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Meet ZPC's New Worship Director!

We are excited to Introduce Don Nieman, ZPC’s Next Director of Worship!

Since Jon Graybeal felt called to step into a new role as the director of high school ministry, ZPC has been in the process of looking for our new worship director. Dave Gall, chair of the worship director search team, said the process was not easy. "It would have been a much simpler process if all we were looking for was someone to lead our praise band at 10:30."

Instead, ZPC's director of worship is charged with helping the congregation and community understand and experience the love of Christ and develop a strong foundation in faith through holistic worship. The worship director is responsible for creating the appropriate environment that encourages everyone to offer up worship to the Almighty and Most Holy God. This is a pretty tall order! Enter Don Nieman, who says he sees his ministry as "working to see that all of God's people can express their joy, their lament, their hope to God."

Dave said, "during our search, we cast a wide net looking for a person who would fill the expectations to be our worship director. We received applications, not only locally, but also from candidates as far away as New Hampshire, Kansas, and Washington. The worship search team felt that Don’s skills and knowledge best aligned with what ZPC was looking for."

Don was born in a suburb of Chicago and grew up in a large extended Catholic family. According to Don, his mother says she knew he would be a drummer because when his dad would play loud music, Don would kick out rhythms inside the womb. In addition to a drummer, Don and his family thought he might be a priest, and he even began Catholic seminary in 9th grade. Although Don did not end up going into the priesthood, Don says "it was during this time I first began to understand my fit in the church."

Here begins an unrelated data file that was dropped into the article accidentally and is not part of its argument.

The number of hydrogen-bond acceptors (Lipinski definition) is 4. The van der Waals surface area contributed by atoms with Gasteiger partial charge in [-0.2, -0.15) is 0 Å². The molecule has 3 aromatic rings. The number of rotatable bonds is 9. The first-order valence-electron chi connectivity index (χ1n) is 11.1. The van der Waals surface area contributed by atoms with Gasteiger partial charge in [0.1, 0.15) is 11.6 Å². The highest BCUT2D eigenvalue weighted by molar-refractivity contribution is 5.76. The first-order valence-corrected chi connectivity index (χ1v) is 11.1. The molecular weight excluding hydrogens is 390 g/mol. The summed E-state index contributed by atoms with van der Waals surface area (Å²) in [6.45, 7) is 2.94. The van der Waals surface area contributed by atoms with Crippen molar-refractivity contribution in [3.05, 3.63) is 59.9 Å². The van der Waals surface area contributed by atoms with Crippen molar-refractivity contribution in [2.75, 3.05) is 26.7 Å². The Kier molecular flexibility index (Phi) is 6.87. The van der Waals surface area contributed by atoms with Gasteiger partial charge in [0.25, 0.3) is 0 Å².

As a young adult, Don was called into ministry at a Protestant church as a drummer on the worship team, and this continued the journey of his deep love for God and his desire to express this love through music. Since that time, Don has served at several churches in the California area; his longest stint being 11 years as the director of worship at San Celemente Presbyterian Church. Most recently, he served as the director of worship at Whitworth Community Presbyterian Church in Spokane, Washington.